Trump threatens to overturn a fair housing regulation designed to help ‘overcome historic patterns of segregation’ saying it has a ‘devastating impact’ on the suburbs

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  • President Donald Trump said he “may end” an Obama-era fair housing regulation designed to eliminate housing segregation because Trump said it is “having a devastating impact on these once thriving Suburban areas.”
  • The Affirmatively Furthering Fair Housing (AFFH) regulation, put in place in 2015 by the Obama administration, was designed to “foster inclusive communities that are free from discrimination.”
  • In January 2018, the Trump administration suspended the mandate in early 2018 until 2020, saying that it “wasn’t working well,” citing a statement from the Department of Housing and Urban Development.
  • The move did not formally repeal the fair housing rule, and the argument reopened in early 2020 when HUD Secretary Ben Carson issued a proposal to revise and essentially eliminate the AFFH mandate in January of this year.
  • Fair housing advocates slammed the move, saying the revised regulation proposed by HUD “is not a rule to affirmatively further fair housing.”
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President Donald Trump threatened to overturn an Obama-era fair-housing regulation meant to eliminate discrimination, claiming that it “is having a devastating impact on these once thriving Suburban areas.”

In a late-night tweet, Trump announced he was reviewing the Affirmatively Furthering Fair Housing (AFFH) mandate, a federal regulation put in place in 2015 by the Obama administration to strengthen the Fair Housing Act established 1968.

“At the request of many great Americans who live in the Suburbs, and others, I am studying the AFFH housing regulation that is having a devastating impact on these once thriving Suburban areas,” the president wrote in a tweet Tuesday night. “Corrupt Joe Biden wants to make them MUCH WORSE. Not fair to homeowners, I may END!”

The AFFH regulation is designed to aid the effort to “overcome historic patterns of segregation, promote fair housing choice, and foster inclusive communities that are free from discrimination,” according to the Housing and Urban Development website.

In January 2018, the Trump administration suspended the federal regulation requiring communities to combat housing segregation until 2020, The New York Times reported.

“Early in this administration, HUD embarked upon a top-to-bottom review of the department’s rules and regulations,” the agency said in a statement at the time, according to The Times report.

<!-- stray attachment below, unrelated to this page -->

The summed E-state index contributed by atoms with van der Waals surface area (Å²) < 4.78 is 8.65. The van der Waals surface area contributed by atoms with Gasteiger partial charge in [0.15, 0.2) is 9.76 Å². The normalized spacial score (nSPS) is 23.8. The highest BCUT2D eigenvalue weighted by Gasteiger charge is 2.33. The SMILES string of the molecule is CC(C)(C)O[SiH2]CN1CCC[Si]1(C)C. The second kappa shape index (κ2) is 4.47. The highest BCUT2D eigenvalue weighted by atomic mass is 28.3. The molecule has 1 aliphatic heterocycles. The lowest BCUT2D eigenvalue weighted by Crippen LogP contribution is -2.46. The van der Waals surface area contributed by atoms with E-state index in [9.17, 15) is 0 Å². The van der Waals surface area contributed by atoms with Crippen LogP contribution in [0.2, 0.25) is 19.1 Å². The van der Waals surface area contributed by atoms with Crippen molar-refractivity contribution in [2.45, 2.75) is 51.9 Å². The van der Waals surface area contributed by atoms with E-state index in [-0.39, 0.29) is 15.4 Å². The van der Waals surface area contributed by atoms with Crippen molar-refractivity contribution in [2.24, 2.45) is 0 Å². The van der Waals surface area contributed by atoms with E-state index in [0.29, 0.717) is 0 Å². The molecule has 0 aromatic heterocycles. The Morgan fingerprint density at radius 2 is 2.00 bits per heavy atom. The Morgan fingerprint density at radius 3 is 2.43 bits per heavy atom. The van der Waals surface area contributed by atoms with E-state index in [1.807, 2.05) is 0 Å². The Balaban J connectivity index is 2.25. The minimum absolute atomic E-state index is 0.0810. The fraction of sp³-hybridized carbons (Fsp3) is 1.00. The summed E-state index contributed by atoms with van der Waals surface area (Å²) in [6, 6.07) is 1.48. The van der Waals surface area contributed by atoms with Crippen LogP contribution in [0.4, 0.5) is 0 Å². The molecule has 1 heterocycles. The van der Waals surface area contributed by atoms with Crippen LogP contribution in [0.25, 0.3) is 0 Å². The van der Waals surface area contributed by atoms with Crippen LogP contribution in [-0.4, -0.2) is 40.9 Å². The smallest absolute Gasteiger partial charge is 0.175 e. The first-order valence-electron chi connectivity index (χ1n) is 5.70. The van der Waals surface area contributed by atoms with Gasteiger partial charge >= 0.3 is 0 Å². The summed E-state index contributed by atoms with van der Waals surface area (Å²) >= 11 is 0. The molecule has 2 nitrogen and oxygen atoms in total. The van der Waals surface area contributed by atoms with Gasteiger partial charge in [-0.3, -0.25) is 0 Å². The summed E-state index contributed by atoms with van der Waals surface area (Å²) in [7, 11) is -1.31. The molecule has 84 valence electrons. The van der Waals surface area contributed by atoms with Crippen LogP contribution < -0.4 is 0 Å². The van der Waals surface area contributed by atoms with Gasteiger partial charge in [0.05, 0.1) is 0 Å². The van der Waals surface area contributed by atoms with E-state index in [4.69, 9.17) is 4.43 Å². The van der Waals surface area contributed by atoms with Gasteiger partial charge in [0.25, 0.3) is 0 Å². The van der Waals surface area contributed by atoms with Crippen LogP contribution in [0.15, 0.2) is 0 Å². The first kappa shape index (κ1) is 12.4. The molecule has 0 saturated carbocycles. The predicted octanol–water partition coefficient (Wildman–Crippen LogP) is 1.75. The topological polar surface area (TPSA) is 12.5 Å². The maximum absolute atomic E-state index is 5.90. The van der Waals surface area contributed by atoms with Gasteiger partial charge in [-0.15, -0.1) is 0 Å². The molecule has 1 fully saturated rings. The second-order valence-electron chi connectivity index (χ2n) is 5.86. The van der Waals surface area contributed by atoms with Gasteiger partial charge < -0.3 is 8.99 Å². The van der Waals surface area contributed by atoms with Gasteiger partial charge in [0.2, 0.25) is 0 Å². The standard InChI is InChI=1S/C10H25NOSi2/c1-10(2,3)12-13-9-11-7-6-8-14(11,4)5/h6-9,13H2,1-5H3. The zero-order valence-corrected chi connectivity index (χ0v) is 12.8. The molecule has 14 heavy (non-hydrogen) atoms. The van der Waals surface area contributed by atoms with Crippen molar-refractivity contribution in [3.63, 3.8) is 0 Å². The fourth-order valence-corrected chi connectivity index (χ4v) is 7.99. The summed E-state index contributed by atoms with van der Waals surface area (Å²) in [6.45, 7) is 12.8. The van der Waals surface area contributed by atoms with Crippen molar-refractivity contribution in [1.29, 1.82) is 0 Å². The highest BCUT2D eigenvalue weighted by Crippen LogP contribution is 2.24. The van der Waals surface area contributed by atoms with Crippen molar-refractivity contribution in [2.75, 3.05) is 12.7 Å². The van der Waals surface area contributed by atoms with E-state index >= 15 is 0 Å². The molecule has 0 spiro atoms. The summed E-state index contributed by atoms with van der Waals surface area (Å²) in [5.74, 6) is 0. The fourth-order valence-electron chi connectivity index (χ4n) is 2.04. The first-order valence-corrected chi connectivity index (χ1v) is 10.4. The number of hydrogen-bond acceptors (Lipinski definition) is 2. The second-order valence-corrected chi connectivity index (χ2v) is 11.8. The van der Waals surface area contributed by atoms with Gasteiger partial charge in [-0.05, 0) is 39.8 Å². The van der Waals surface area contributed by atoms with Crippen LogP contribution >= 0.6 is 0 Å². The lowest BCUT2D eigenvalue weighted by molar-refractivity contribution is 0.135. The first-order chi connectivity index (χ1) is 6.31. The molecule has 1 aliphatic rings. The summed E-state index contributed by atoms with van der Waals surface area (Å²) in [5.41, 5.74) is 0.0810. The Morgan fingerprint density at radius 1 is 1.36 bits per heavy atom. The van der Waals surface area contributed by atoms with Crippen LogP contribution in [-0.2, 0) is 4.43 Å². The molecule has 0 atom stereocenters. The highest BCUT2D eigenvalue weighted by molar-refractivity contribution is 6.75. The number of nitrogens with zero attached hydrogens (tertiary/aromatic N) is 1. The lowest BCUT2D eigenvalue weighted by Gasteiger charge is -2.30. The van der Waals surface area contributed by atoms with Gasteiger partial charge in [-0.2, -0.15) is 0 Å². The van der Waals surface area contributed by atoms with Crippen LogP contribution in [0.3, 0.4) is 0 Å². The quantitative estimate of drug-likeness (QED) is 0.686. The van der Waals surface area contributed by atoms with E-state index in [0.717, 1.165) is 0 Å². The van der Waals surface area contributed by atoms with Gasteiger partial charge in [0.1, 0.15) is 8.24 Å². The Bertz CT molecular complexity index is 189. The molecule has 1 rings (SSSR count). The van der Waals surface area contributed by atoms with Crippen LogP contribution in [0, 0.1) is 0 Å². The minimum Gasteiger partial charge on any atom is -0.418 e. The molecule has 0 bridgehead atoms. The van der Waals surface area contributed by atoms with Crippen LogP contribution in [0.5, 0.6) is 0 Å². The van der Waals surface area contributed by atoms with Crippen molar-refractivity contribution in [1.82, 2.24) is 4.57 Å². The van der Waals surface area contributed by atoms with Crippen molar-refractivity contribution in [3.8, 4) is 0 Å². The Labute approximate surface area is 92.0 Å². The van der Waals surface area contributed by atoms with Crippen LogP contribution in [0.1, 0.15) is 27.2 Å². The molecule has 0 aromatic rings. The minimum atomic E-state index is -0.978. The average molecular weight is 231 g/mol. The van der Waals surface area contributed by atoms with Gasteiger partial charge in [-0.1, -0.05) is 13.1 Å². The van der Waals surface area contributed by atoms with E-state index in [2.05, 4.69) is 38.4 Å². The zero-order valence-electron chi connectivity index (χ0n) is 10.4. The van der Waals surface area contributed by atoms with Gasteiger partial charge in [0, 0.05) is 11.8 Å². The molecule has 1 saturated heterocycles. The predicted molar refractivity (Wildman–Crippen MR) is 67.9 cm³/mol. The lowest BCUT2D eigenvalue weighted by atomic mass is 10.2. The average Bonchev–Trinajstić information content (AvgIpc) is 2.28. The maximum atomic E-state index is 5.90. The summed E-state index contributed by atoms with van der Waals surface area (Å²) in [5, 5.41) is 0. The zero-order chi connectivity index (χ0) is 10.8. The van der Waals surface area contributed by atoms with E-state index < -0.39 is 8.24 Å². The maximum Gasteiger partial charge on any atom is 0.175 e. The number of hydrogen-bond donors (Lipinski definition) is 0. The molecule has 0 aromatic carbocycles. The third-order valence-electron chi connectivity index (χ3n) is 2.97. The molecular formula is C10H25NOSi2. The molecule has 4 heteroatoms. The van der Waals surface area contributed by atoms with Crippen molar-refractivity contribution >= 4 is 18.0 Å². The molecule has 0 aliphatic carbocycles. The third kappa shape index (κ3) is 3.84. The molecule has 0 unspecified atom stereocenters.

“As part of this regulatory review, HUD asked the public to offer comment on those rules that might be excessively burdensome or unclear,” the agency said. “What we heard convinced us that the Assessment of Fair Housing tool for local governments wasn’t working well.”

The move did not formally repeal the fair housing rule, and the argument reopened in early 2020 when HUD Secretary Ben Carson issued a proposal to revise and essentially eliminate the AFFH mandate in January of this year.

“Mayors know their communities best, so we are empowering them to make housing decisions that meet their unique needs, not a mandate from the federal government,” Carson said in a statement at the time.

“Having said that, if a community fails to improve housing choice, HUD stands ready to enforce the Fair Housing Act and pursue action against any party that violates the law,” he added.

Fair housing advocates slammed the revised proposal to the AFFH regulation. Lisa Rice, president and CEO of the National Fair Housing Alliance, told NBC News in a January interview “what HUD has released is not a rule to affirmatively further fair housing.”

“It significantly weakens fair housing compliance, entrenches segregated housing patterns, and continues the status quo in which some communities are strengthened by taxpayer-supported programs and amenities while other neighborhoods are starved and deprived of opportunities,” Rice said.

Trump’s attack on AFFH came amid housing uncertainty for renters amid the ongoing coronavirus pandemic. Millions across the US have lost their job or been furloughed, leading to the subsequent struggle of being able to afford housing.

Some states have attempted to lessen the economic blow of the pandemic to Americans by proposing rent freezes and moratoriums on evictions.

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